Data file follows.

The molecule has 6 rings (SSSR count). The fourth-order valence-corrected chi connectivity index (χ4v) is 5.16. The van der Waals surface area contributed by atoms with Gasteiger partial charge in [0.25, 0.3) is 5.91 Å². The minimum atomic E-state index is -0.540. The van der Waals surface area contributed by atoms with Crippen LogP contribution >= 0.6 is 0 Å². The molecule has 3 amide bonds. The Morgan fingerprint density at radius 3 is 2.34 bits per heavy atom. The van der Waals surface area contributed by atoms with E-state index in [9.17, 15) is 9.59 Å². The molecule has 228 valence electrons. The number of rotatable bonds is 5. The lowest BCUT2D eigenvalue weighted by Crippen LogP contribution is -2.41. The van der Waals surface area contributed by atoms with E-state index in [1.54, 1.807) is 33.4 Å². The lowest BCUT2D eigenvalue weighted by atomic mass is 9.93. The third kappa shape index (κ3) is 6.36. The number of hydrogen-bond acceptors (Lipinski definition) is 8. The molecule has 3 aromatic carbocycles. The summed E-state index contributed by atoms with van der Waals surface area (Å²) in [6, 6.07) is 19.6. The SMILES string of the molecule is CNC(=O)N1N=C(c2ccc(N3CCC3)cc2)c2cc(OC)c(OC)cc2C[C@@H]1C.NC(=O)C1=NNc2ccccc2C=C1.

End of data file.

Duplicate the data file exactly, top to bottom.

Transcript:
The molecule has 6 rings (SSSR count). The fourth-order valence-corrected chi connectivity index (χ4v) is 5.16. The van der Waals surface area contributed by atoms with Gasteiger partial charge in [0.25, 0.3) is 5.91 Å². The minimum atomic E-state index is -0.540. The van der Waals surface area contributed by atoms with Crippen LogP contribution >= 0.6 is 0 Å². The molecule has 3 amide bonds. The Morgan fingerprint density at radius 3 is 2.34 bits per heavy atom. The van der Waals surface area contributed by atoms with E-state index in [9.17, 15) is 9.59 Å². The molecule has 228 valence electrons. The number of rotatable bonds is 5. The lowest BCUT2D eigenvalue weighted by Crippen LogP contribution is -2.41. The van der Waals surface area contributed by atoms with E-state index in [1.54, 1.807) is 33.4 Å². The lowest BCUT2D eigenvalue weighted by atomic mass is 9.93. The third kappa shape index (κ3) is 6.36. The number of hydrogen-bond acceptors (Lipinski definition) is 8. The molecule has 3 aromatic carbocycles. The summed E-state index contributed by atoms with van der Waals surface area (Å²) in [6, 6.07) is 19.6. The SMILES string of the molecule is CNC(=O)N1N=C(c2ccc(N3CCC3)cc2)c2cc(OC)c(OC)cc2C[C@@H]1C.NC(=O)C1=NNc2ccccc2C=C1.